A New Zealander behind a NZX-listed company which helps churches tackle homelessness in the United States has challenged business communities to "dream big" and aim for global success.

Speaking at the Icehouse fifth anniversary celebration dinner in Napier, Pushpay independent chairman Bruce Gordon said businesses should be looking to innovate and radically redefine industry by replacing paper trails with technology.

Established seven years ago, Pushpay is now one of the world's fastest-growing SAS (software-as-a-service) companies.

"What helped us take this idea for mobile payments into what is now a US$1billion in market capital, was first of all the ambition to dream big. So, I want to put that challenge to the room.


"We chose a market that had a big total addressable market because we wanted to have a global business. We were unashamedly a global business.

"We chose a market that was under-served - that might be quite hard to find, possibly.

"But with the advent of technology, I would argue that you can radically redefine practical any industry - if there's a paper-based industry running right now, it's inefficient."

Gordon pointed out the company was New Zealand-owned but it was very US-centric in its dealings.

The company had now reached US$80m in recurring revenue, having about 5 per cent of the US faith-based market.

"What we've built is a full eco-system for churches. We've created whole industries that didn't exist before and that's allowed us to position as number one in the market in a very short time."

The company started off just offering a payment mechanism, allowing people to charge their "giving" to a credit or debit card, once their details were loaded into the system so they could give money at the touch of a button.

"Then we put recurring [giving options] in and our customers' income jumped another 3 or 4 per cent - just by putting recurring giving in. So, anyone who can't get to church on Sunday because of a snow storm is still giving.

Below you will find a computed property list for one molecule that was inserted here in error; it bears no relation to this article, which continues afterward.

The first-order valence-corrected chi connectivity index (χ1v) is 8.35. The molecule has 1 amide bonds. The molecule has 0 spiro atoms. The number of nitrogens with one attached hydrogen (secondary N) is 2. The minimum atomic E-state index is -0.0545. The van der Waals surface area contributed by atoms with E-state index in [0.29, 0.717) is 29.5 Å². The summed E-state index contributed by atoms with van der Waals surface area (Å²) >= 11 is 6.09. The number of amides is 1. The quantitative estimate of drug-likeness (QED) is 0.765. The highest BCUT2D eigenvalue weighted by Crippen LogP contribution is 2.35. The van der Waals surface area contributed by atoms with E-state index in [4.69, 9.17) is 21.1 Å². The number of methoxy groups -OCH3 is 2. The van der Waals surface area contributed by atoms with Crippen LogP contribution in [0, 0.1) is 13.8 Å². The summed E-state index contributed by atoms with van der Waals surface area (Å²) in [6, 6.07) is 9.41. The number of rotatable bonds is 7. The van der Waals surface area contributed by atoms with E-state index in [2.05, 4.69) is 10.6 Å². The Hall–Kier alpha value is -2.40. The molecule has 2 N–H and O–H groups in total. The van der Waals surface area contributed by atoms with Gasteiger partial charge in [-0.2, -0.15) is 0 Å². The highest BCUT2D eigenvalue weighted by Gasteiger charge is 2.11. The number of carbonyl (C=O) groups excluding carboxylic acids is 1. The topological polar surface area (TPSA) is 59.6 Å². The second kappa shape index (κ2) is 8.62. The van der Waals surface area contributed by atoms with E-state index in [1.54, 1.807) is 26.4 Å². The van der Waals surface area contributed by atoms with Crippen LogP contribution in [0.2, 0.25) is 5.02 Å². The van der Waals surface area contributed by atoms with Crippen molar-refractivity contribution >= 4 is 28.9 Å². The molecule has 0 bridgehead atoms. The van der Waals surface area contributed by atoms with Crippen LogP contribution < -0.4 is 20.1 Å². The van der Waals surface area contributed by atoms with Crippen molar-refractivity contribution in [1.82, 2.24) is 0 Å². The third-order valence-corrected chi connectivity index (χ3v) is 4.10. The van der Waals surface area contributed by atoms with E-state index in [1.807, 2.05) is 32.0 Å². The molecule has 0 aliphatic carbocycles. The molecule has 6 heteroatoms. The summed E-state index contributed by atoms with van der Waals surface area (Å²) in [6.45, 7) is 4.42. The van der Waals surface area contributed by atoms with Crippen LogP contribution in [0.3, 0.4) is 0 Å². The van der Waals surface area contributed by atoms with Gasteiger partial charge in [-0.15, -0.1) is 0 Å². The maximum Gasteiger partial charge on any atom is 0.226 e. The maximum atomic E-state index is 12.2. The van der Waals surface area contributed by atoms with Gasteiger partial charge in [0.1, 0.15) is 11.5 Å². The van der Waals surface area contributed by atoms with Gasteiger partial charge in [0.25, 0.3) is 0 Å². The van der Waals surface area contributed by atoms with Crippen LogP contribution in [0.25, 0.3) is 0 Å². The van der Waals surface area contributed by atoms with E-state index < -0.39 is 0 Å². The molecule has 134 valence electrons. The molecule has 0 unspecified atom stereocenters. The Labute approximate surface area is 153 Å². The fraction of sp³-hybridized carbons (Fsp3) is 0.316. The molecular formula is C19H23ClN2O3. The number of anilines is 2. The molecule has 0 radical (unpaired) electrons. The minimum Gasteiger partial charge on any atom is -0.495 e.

That also had a positive impact on local communities, where the churches were raising money for social programmes, such as those to tackle homelessness.

"What we've been able to develop, is a whole lot of social media-style engagement tools with the churches that often accumulates in a payment or gift but not always. Sometimes, it's simply engaging them with the church and the community.

"It's not about raising money anymore but actually enabling communities."

Gordon said the Pushpay system worked by charging a subscription to churches that allowed them to implement Pushpay so their congregations could give tithes.

The company had recently agreed a deal with the US's biggest church, which attracted 52,000 people to its weekly service.

At the company's last quarterly update Pushpay's customer base included 55 of the US's 100 largest churches and had generated $3b of giving payments.

"So, that's flowing straight to communities. It's very powerful for senior management to stand up with the team and say hey your hard work has meant US$3b - and that will go close to US$5b this year - flowed straight to communities.

"It's very powerful to be able say so-and-so in California has just opened a foodbank and service because the extra 10 per cent revenue generated by implementing Pushpay. It's super cool."